For those who have Rottweilers for protection, as we do, some prefer the lack of tail because the dog's mood isn’t evident to outsiders. If the tails weren’t clipped, you’d likely see that they’re pretty much always wagging, as Rotties are generally happy and good-natured dogs. However, these dogs don’t need their tails clipped to make them appear menacing. They take their job of protecting their family and their house quite seriously. When we take them out, people will often cross the street when they see us coming. Any odd sounds at night, and our dogs will instantly get into alert mode. They rarely bark, but when they do, the house shakes because it is such a deep and booming sound. Our gardener and mailman have told us on more than one occasion that they are terrified of our dogs.

Best buds:

There are certainly things to keep in mind when having a large dog that is considered a dangerous breed. Rottweilers need to be trained, loved, socialized, and care for. They do NOT need to be trained to be aggressive or to be protective of their family - it's already in their nature. Their loyalty is so well known that one of their monikers is ‘Velcro dogs,’ since they constantly stick to their owners. This is certainly true in our home, as Foss and Argo are constantly at our sides and following us around the house. As they are herding dogs, they don’t like when my husband and I are in different rooms of the house.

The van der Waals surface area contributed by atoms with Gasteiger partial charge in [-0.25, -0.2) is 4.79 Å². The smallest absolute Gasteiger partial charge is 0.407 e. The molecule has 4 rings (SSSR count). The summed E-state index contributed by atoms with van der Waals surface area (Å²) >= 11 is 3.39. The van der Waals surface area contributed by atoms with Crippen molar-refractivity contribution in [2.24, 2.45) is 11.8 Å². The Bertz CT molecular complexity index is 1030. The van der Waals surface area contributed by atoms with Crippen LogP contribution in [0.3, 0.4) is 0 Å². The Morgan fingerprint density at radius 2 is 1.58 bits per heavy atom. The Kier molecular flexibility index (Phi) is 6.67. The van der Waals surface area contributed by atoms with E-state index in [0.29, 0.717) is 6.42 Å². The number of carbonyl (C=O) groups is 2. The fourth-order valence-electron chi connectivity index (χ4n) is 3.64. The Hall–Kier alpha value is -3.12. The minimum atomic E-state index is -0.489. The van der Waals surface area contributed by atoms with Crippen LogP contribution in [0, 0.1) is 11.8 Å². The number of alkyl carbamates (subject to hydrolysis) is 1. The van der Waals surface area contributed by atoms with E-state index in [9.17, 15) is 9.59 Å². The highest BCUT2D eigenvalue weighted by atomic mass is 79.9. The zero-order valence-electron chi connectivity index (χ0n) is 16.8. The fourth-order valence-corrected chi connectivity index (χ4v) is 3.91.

As prepper dogs, they’re perfect. They’re smart, loyal, and calm. They appear vicious but are actually gentle giants. They are lovable and goofy, yet protect us and the house fiercely, helping us feel safer at home.

Here’s a link to what the American Kennel Club (AKC) has to say about Rottweilers.

Recipe for a happy, health dog:

  • Training

  • Food and water

  • Socialization

  • Vaccinations

  • Snuggles

  • Exercise

Training: both our dogs went to puppy kindergarten, beginning and intermediate group training, as well as private training once they got a bit older.

Food and water: as with any animal, they need to have access to fresh water at all times. Food needs to be appropriate to their age, size, breed, and any health needs.

Vaccinations: Just as with children (and adults), dogs need vaccines to protect them against potentially deadly infectious diseases

Snuggles: these dogs, like all dogs, respond well to love and affection

Exercise: again, just like people, dogs need exercise. For us, this means walks, playing fetch, trips to beach, and hiking with their packs on.

Overall, they’re goofy, adventurous, loyal lapdogs:

 What is your prepper dog? Ever had a Rottie?

Coming soon...

Coming soon...

Do you even yoga, bro?

Do you even yoga, bro?